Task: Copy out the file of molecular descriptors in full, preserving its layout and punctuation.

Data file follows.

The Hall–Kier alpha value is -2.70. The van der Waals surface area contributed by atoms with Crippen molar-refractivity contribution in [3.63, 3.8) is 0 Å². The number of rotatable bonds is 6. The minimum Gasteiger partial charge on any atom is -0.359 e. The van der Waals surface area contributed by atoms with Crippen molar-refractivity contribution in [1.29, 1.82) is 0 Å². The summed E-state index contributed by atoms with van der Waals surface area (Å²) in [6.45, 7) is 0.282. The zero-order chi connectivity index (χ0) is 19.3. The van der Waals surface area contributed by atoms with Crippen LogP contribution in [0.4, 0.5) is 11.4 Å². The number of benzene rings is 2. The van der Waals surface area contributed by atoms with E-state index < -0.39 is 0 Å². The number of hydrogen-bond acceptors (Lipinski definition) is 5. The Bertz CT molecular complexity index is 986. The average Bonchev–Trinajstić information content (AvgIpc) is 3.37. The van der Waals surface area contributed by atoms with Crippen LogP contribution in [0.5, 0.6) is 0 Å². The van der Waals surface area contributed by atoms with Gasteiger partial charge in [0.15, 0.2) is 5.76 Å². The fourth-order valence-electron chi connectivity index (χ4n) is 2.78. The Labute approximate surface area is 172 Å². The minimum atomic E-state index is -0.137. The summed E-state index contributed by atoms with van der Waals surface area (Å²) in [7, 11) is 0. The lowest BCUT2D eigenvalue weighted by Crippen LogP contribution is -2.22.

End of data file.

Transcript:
The Hall–Kier alpha value is -2.70. The van der Waals surface area contributed by atoms with Crippen molar-refractivity contribution in [3.63, 3.8) is 0 Å². The number of rotatable bonds is 6. The minimum Gasteiger partial charge on any atom is -0.359 e. The van der Waals surface area contributed by atoms with Crippen molar-refractivity contribution in [1.29, 1.82) is 0 Å². The summed E-state index contributed by atoms with van der Waals surface area (Å²) in [6.45, 7) is 0.282. The zero-order chi connectivity index (χ0) is 19.3. The van der Waals surface area contributed by atoms with Crippen LogP contribution in [0.4, 0.5) is 11.4 Å². The number of benzene rings is 2. The van der Waals surface area contributed by atoms with E-state index < -0.39 is 0 Å². The number of hydrogen-bond acceptors (Lipinski definition) is 5. The Bertz CT molecular complexity index is 986. The average Bonchev–Trinajstić information content (AvgIpc) is 3.37. The van der Waals surface area contributed by atoms with Crippen LogP contribution in [0.5, 0.6) is 0 Å². The van der Waals surface area contributed by atoms with Gasteiger partial charge in [0.15, 0.2) is 5.76 Å². The fourth-order valence-electron chi connectivity index (χ4n) is 2.78. The Labute approximate surface area is 172 Å². The minimum atomic E-state index is -0.137. The summed E-state index contributed by atoms with van der Waals surface area (Å²) in [7, 11) is 0. The lowest BCUT2D eigenvalue weighted by Crippen LogP contribution is -2.22.